A Snapshot of Interacting Galaxies
The two interacting galaxies making up the pair known as Arp-Madore 608-333 seem to float side by side in this image from the NASA/ESA Hubble Space Telescope. Though they appear serene and unperturbed, the two are subtly warping one another through a mutual gravitational interaction that is disrupting and distorting both galaxies. This drawn-out galactic interaction was captured by Hubble’s Advanced Camera for Surveys.
The interacting galaxies in Arp-Madore 608-333 were captured as part of an effort to build up an archive of interesting targets for more detailed future study with Hubble, ground-based telescopes, and the NASA/ESA/CSA James Webb Space Telescope. To build up this archive, astronomers scoured existing astronomical catalogues for a list of targets spread throughout the night sky. By so doing, they hoped to include objects that had already been identified as interesting and that would be easy for Hubble to observe no matter which direction it was pointing.
Deciding how to award Hubble observing time is a drawn-out, competitive and difficult process, and the observations are allocated so as to use every last second of Hubble time available. However, there is a small but persistent fraction of time — around 2–3% — that goes unused as Hubble turns to point at new targets. Snapshot programmes, such as the one which captured Arp-Madore 608-333, exist to fill this gap and take advantage of the moments between longer observations. As well as creating beautiful images such as this, these snapshot programs enable astronomers to gather as much data as possible with Hubble.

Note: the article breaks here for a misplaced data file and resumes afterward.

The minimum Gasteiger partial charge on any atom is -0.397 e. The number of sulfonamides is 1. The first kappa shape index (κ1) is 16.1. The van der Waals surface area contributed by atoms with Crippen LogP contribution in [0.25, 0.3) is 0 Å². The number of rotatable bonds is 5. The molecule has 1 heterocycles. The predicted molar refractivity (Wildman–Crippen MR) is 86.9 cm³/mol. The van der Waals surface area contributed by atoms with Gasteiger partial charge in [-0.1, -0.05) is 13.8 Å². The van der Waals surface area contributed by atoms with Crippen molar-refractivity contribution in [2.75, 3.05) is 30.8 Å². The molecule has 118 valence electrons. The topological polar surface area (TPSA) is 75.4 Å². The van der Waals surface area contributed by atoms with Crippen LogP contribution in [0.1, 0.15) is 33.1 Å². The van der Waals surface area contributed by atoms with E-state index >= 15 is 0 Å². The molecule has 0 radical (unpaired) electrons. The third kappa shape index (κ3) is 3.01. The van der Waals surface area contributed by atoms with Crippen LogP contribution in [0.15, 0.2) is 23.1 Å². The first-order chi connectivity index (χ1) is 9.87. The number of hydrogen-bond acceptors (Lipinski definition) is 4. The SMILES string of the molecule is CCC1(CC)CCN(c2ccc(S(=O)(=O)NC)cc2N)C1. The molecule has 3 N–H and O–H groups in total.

ESA/Hubble & NASA, Dark Energy Survey/DOE/FNAL/DECam/CTIO/NOIRLab/NSF/AURA, J. Dalcanton
About the Image
|Release date:||3 October 2022, 06:00|
|Size:||3430 x 2735 px|
About the Object
|Position (RA):||6 9 57.79|
|Position (Dec):||-33° 38' 37.19"|
|Field of view:||2.86 x 1.86 arcminutes|
|Orientation:||North is 170.9° left of vertical|
Colours & filters
|474 nm||Víctor M. Blanco 4-meter Telescope|
|644 nm||Víctor M. Blanco 4-meter Telescope|
|919 nm||Víctor M. Blanco 4-meter Telescope|
Hubble Space Telescope